This has been a good month for teaching and learning. Among other things, I have been the instructor for a Lesley University class, EDUCC 5300...Environments and Materials in Reggio Inspired Teaching and Learning. Nine students are enrolled in a class that meets for two intensive, packed weekends a month apart with on line assignments each week for eight weeks. The class culminates with a reflective final paper focused on curriculum or space design. The students are graduate or undergraduate students or teachers who are seeking professional development.
We have used Vea Vecchi's Art and Creativity in Reggio Emilia as the core text supplemented by other reading and on line resources. One of the highlights of our days was a visit to Buckingham Browne & Nichols Lower School where we toured the school and met with teachers of the youngest children. Being in a developed environment that exemplifies much of what the course focuses on is a critical experience for the students in this class. They are able to see and touch and feel exemplary Reggio inspired classrooms.
Last Sunday, the students presented their final projects in progress and we all were involved in a peer review in support of each student...What do we notice and value about their work and their focus? What questions do we have? What ideas and associations are we making? What help could we offer? This protocol or structured conversation is adapted but based on one I learned with Steve Seidel at the Arts and Passion Driven Learning Institute last summer.
Listening to students and responding and evolving ideas together is the heart of dialogue. This is my favorite part of the class. I see everyone come alive as each person knows that they are the central presenter and that others are there to support them in a critical and helpful way. One of the resources we used in the class is the Expeditionary Learning website and their extraordinary collection of exemplary student work. We watched Ron Berger lead a peer critique of a first grader's work that is such a worthwhile five minute piece. If you have not seen it, please take a few minutes and watch it now.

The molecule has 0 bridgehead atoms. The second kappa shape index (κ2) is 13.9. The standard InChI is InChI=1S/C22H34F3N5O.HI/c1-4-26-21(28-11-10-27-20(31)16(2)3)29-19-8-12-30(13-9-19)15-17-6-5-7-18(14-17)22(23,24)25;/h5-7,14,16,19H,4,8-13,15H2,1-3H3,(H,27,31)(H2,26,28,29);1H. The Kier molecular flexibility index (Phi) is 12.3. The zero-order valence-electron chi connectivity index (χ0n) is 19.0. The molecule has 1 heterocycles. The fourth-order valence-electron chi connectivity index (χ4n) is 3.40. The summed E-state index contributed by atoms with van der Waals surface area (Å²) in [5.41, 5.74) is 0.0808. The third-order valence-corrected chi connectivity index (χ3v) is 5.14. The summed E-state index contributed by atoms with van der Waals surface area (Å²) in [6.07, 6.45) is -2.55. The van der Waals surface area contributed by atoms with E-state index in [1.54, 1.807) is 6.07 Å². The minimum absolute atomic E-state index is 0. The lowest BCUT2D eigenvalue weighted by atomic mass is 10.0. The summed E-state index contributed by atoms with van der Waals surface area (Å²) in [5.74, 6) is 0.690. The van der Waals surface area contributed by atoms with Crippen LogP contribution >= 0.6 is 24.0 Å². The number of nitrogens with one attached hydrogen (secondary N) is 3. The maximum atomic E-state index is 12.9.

This focus on exemplary work and also on peer review, critique and support sets the stage for a rich and productive time together when the students in the class present their work and listen to peers.
Another favorite part of the class for me comes from another prompt that I learned from Steve Seidel and at the Harvard Institutes. They often conclude an institute or learning experience with this fill in the blank sentence...I used the think...but now I think. Carlina Rinaldi says that to learn is to change. This prompt captures the essence of that idea.
Here are three comments from students in response to this prompt that continue to inspire me. I hope to keep in touch with students and see where they go and what happens next.
I used to think relationships with environments and materials weren't central to learning, but now I think that forming relationships with environments and materials is how children learn. Amanda McBride
I used to think...of space as one sided and singular but now I think...of space as communal, purposeful, inspiring, and multifaceted. Taylor Crowley
I used to think that proof of learning in school could be demonstrated by a finished product. I now think that there is no endpoint to learning in school and that subject matter spirals endlessly. If a child can come away from a topic of inquiry with a sense of expansiveness; a subtle or even unconscious awareness that knowing is not possible outside of the context of ever-widening circles of further knowing, then I believe she has been fledged as a life-long learner. This is my role as a teacher; to provide the space for a child to experience that.Jean Meister